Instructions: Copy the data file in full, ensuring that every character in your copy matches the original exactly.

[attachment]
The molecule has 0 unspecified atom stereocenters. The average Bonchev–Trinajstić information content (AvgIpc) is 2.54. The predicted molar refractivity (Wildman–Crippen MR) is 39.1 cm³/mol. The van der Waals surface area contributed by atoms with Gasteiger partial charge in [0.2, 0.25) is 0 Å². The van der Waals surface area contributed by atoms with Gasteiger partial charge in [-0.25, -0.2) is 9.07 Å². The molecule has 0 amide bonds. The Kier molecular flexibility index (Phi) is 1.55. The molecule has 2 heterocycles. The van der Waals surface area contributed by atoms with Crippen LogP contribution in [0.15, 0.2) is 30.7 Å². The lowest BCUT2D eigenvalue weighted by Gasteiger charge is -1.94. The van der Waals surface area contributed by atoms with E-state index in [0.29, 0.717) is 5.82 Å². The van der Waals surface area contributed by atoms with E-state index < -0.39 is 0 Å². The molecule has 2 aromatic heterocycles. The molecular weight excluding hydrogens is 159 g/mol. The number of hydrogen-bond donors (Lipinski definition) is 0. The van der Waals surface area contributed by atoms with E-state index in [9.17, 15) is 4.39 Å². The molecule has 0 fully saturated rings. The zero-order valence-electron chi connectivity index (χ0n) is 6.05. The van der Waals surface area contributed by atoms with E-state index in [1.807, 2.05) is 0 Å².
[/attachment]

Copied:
The molecule has 0 unspecified atom stereocenters. The average Bonchev–Trinajstić information content (AvgIpc) is 2.54. The predicted molar refractivity (Wildman–Crippen MR) is 39.1 cm³/mol. The van der Waals surface area contributed by atoms with Gasteiger partial charge in [0.2, 0.25) is 0 Å². The van der Waals surface area contributed by atoms with Gasteiger partial charge in [-0.25, -0.2) is 9.07 Å². The molecule has 0 amide bonds. The Kier molecular flexibility index (Phi) is 1.55. The molecule has 2 heterocycles. The van der Waals surface area contributed by atoms with Crippen LogP contribution in [0.15, 0.2) is 30.7 Å². The lowest BCUT2D eigenvalue weighted by Gasteiger charge is -1.94. The van der Waals surface area contributed by atoms with E-state index in [0.29, 0.717) is 5.82 Å². The van der Waals surface area contributed by atoms with E-state index < -0.39 is 0 Å². The molecule has 2 aromatic heterocycles. The molecular weight excluding hydrogens is 159 g/mol. The number of hydrogen-bond donors (Lipinski definition) is 0. The van der Waals surface area contributed by atoms with E-state index in [9.17, 15) is 4.39 Å². The molecule has 0 fully saturated rings. The zero-order valence-electron chi connectivity index (χ0n) is 6.05. The van der Waals surface area contributed by atoms with E-state index in [1.807, 2.05) is 0 Å².